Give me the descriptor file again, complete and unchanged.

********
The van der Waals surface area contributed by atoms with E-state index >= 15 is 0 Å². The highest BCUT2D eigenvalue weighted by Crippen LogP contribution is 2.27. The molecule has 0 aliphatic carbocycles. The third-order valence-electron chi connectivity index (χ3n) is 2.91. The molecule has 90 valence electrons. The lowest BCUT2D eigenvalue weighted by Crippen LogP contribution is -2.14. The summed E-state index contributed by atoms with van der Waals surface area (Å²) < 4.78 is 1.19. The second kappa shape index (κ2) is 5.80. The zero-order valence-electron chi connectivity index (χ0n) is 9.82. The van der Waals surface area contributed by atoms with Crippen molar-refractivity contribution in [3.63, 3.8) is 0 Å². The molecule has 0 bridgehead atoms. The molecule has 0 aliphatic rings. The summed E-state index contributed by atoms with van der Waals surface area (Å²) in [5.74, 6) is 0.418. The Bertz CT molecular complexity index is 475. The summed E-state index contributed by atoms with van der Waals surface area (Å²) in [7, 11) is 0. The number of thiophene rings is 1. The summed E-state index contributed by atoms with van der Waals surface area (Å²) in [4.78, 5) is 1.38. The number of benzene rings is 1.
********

The van der Waals surface area contributed by atoms with E-state index >= 15 is 0 Å². The highest BCUT2D eigenvalue weighted by Crippen LogP contribution is 2.27. The molecule has 0 aliphatic carbocycles. The third-order valence-electron chi connectivity index (χ3n) is 2.91. The molecule has 90 valence electrons. The lowest BCUT2D eigenvalue weighted by Crippen LogP contribution is -2.14. The summed E-state index contributed by atoms with van der Waals surface area (Å²) < 4.78 is 1.19. The second kappa shape index (κ2) is 5.80. The zero-order valence-electron chi connectivity index (χ0n) is 9.82. The van der Waals surface area contributed by atoms with Crippen molar-refractivity contribution in [3.63, 3.8) is 0 Å². The molecule has 0 bridgehead atoms. The molecule has 0 aliphatic rings. The summed E-state index contributed by atoms with van der Waals surface area (Å²) in [5.74, 6) is 0.418. The Bertz CT molecular complexity index is 475. The summed E-state index contributed by atoms with van der Waals surface area (Å²) in [7, 11) is 0. The number of thiophene rings is 1. The summed E-state index contributed by atoms with van der Waals surface area (Å²) in [4.78, 5) is 1.38. The number of benzene rings is 1.